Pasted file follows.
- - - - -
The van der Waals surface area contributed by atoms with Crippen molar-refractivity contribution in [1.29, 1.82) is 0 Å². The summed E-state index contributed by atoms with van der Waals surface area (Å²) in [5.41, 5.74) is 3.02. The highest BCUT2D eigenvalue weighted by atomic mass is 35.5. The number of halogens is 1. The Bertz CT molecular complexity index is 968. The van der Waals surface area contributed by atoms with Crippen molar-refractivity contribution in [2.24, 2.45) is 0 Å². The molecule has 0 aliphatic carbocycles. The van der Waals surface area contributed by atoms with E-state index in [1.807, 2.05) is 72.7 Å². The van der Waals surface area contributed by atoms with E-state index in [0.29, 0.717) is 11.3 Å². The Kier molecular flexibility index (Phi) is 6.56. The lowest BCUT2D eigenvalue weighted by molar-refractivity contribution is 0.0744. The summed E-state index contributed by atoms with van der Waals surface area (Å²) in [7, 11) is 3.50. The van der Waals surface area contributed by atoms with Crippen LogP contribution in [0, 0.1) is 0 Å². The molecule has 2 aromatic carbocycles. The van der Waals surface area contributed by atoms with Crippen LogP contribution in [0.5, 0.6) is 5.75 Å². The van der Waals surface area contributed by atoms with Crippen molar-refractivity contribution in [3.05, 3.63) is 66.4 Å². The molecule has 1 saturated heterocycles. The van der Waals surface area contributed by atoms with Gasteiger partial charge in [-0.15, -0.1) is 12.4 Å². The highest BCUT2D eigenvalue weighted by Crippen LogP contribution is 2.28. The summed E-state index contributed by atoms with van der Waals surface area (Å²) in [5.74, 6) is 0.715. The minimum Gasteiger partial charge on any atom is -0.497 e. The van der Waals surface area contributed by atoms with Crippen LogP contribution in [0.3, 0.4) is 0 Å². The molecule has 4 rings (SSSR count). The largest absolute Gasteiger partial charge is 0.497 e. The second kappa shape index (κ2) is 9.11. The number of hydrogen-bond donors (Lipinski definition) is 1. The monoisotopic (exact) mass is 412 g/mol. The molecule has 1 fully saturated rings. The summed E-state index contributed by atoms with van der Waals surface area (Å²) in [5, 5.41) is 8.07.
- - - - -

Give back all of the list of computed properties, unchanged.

The van der Waals surface area contributed by atoms with Crippen molar-refractivity contribution in [1.29, 1.82) is 0 Å². The summed E-state index contributed by atoms with van der Waals surface area (Å²) in [5.41, 5.74) is 3.02. The highest BCUT2D eigenvalue weighted by atomic mass is 35.5. The number of halogens is 1. The Bertz CT molecular complexity index is 968. The van der Waals surface area contributed by atoms with Crippen molar-refractivity contribution in [2.24, 2.45) is 0 Å². The molecule has 0 aliphatic carbocycles. The van der Waals surface area contributed by atoms with E-state index in [1.807, 2.05) is 72.7 Å². The van der Waals surface area contributed by atoms with E-state index in [0.29, 0.717) is 11.3 Å². The Kier molecular flexibility index (Phi) is 6.56. The lowest BCUT2D eigenvalue weighted by molar-refractivity contribution is 0.0744. The summed E-state index contributed by atoms with van der Waals surface area (Å²) in [7, 11) is 3.50. The van der Waals surface area contributed by atoms with Crippen LogP contribution in [0, 0.1) is 0 Å². The molecule has 2 aromatic carbocycles. The van der Waals surface area contributed by atoms with Crippen LogP contribution in [0.5, 0.6) is 5.75 Å². The van der Waals surface area contributed by atoms with Crippen molar-refractivity contribution in [3.05, 3.63) is 66.4 Å². The molecule has 1 saturated heterocycles. The van der Waals surface area contributed by atoms with Gasteiger partial charge in [-0.15, -0.1) is 12.4 Å². The highest BCUT2D eigenvalue weighted by Crippen LogP contribution is 2.28. The summed E-state index contributed by atoms with van der Waals surface area (Å²) in [5.74, 6) is 0.715. The minimum Gasteiger partial charge on any atom is -0.497 e. The van der Waals surface area contributed by atoms with Crippen LogP contribution in [0.3, 0.4) is 0 Å². The molecule has 4 rings (SSSR count). The largest absolute Gasteiger partial charge is 0.497 e. The second kappa shape index (κ2) is 9.11. The number of hydrogen-bond donors (Lipinski definition) is 1. The monoisotopic (exact) mass is 412 g/mol. The molecule has 1 fully saturated rings. The summed E-state index contributed by atoms with van der Waals surface area (Å²) in [5, 5.41) is 8.07.